Hi there. Hope it's okay to chime in here. You have wonderful advice from Cheryl.

          Just wondering....is your home situated in such a way as to have a distraction-free, sensory-free place within which to do her schooling? When there's not much else to look at but YOU and what you are trying to use to educate her, you might have a bit more success. I encountered what you are describing with my younger son for years (not wanting to focus his vision on what I was trying to do with him) but I did have success when we'd go to a quiet place (a room) that didn't have much else beyond simple furniture.

          SusanP

          Comment


            #6
            Re: I need help with actual, physically, looking/attending to the page

            Originally posted by SPearson View Post
            Hi there. Hope it's okay to chime in here. You have wonderful advice from Cheryl.

            Just wondering....is your home situated in such a way as to have a distraction-free, sensory-free place within which to do her schooling? When there's not much else to look at but YOU and what you are trying to use to educate her, you might have a bit more success. I encountered what you are describing with my younger son for years (not wanting to focus his vision on what I was trying to do with him) but I did have success when we'd go to a quiet place (a room) that didn't have much else beyond simple furniture.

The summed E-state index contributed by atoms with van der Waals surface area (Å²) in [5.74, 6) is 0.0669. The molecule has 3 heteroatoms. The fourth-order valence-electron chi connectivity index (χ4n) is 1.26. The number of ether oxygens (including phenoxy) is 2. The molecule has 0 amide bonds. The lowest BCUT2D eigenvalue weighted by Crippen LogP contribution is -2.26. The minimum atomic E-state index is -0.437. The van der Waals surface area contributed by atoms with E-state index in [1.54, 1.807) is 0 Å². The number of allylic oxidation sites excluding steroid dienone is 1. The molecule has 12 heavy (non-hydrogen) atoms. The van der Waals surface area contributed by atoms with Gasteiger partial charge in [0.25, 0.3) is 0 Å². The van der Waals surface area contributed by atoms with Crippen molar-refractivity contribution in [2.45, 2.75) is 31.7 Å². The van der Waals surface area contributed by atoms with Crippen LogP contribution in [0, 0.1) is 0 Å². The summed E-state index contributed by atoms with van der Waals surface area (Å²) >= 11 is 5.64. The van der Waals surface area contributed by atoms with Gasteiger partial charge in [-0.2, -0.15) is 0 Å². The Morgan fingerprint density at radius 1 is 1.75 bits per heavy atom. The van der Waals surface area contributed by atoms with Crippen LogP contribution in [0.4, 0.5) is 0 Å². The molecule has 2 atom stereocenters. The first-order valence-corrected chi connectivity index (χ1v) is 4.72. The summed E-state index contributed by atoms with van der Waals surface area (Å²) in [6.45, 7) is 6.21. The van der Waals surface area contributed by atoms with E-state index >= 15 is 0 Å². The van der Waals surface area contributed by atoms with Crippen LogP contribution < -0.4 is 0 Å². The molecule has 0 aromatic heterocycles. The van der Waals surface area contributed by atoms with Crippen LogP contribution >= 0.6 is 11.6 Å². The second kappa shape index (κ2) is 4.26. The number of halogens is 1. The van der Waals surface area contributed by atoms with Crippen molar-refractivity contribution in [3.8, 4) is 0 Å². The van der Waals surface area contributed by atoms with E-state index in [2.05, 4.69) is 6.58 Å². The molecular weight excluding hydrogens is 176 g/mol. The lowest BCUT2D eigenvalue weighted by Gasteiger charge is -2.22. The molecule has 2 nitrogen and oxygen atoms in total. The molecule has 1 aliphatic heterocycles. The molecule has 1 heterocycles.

SusanP
            I'm all for suggestions, so thank you for chiming in! I wish we had the space our house. I've debated getting those presentation tri-fold boards just to simulate a sensory/distraction free area. I have moved our school area from the living room (we were working at a small table where she could sit nicely) to the kitchen table (we have the Trip-Trap chairs so she can still practice good posture). It's not overly busy in there, but small house and a lot of people makes it hard to find many spaces where she won't be distracted. But you do have me thinking now about getting a tri-fold board and seeing if it helps direct her attention a bit better.
            Brit

            Catholic mom to five
            2019-2020:
            Ds '01 - College freshman: Thomas Aquinas College
            Ds '03 - 10th grade: MPOA Algebra 2, and a bunch of other stuff
            Ds '06 - 8th: MP Tiner science (chemistry, physics, and astronomy), 8M lit, 8M Exploring Planet Earth, ancient history, OLVS 8 Catechism
            Dd '10 (Down syndrome) - JrK with little brother and BOB books
            Ds '15 - JrK with big sister

            Comment